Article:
Photo Credit: Itamar Gilboa
From September 13 to 17, 2017, Itamar Gilboa will highlight food waste, food distribution imbalance, and issues of consumption through an art exhibition in Chicago. The Israeli-Dutch artist’s Food Chain Project will present “as a pop-up supermarket made entirely of sculptural groceries that represent [the artist’s] consumption over 365 days.”
With this exhibit, Gilboa seeks to draw attention to the contradiction of a world with both high levels of food insecurity and high levels of obesity. The installation is meant as “an inventive approach to point out our overconsumption, while hundreds of millions of people around the world still suffer from hunger every day.”
Gilboa’s traveling installation will appear as part of The International Exposition of Contemporary and Modern Art (EXPO Chicago) in the Special Exhibitions section. While the installation has been displayed overseas since 2014, this will be the its United States debut.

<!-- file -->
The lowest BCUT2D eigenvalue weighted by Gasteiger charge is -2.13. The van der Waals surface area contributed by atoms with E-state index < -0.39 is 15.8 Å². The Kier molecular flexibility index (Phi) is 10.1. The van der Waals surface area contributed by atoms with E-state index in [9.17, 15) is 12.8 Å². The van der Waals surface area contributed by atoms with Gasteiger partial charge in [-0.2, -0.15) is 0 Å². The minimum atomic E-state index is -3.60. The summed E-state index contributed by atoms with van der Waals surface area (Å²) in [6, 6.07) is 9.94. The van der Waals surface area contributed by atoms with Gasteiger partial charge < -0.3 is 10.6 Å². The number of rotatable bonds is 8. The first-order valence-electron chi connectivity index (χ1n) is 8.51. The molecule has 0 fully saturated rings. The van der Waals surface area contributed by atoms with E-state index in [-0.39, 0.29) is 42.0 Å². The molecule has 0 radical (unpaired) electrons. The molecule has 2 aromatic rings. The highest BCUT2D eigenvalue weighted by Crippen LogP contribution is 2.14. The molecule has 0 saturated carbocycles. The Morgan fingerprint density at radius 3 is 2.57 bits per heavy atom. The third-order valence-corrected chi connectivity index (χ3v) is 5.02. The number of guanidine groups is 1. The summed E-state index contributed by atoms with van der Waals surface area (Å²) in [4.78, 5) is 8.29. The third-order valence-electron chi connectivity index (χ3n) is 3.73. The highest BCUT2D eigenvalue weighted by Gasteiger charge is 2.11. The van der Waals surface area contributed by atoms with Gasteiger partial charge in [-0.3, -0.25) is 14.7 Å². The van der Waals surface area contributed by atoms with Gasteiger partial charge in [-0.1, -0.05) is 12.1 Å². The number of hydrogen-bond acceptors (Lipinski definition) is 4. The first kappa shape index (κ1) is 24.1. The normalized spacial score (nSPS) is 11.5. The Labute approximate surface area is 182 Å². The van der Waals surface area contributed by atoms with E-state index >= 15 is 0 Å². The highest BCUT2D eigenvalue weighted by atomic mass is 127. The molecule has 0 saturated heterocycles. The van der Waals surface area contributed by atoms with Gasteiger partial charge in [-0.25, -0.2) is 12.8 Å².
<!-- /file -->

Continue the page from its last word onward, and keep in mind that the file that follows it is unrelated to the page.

The installation is based on the artist’s meticulous record of his food consumption—including 160 unique food items—over an entire year. From these food records, Gilboa casted more than 8,000 food items from plaster, a section of which will be included in the EXPO Chicago installation.
In a recent interview with Food Tank, Gilboa explained, “if we can highlight hunger and obesity, I think we cover a huge spectrum of issues of our society.” His installation is “about awareness, access of information and knowledge, and making quality, good food accessible to everyone.”
The foods from the original installation are all white plaster, “sometimes in packaging or sometimes in [their] natural forms.” The installation will also include some gold food sculptures, which Gilboa says “[displays] the madness for fast foods [and] the power of fast food industry.”
Each of the 6,000 plaster cast items and the gold sculptures in the EXPO Chicago installation are for sale, with proceeds going to Food Tank.
Gilboa says “the idea was that I take this food, turn it into art, people buy these products, and money from the sale returns to the food system through organizations working on issues related to the food system.”
Items from the installation are also available for purchase online.
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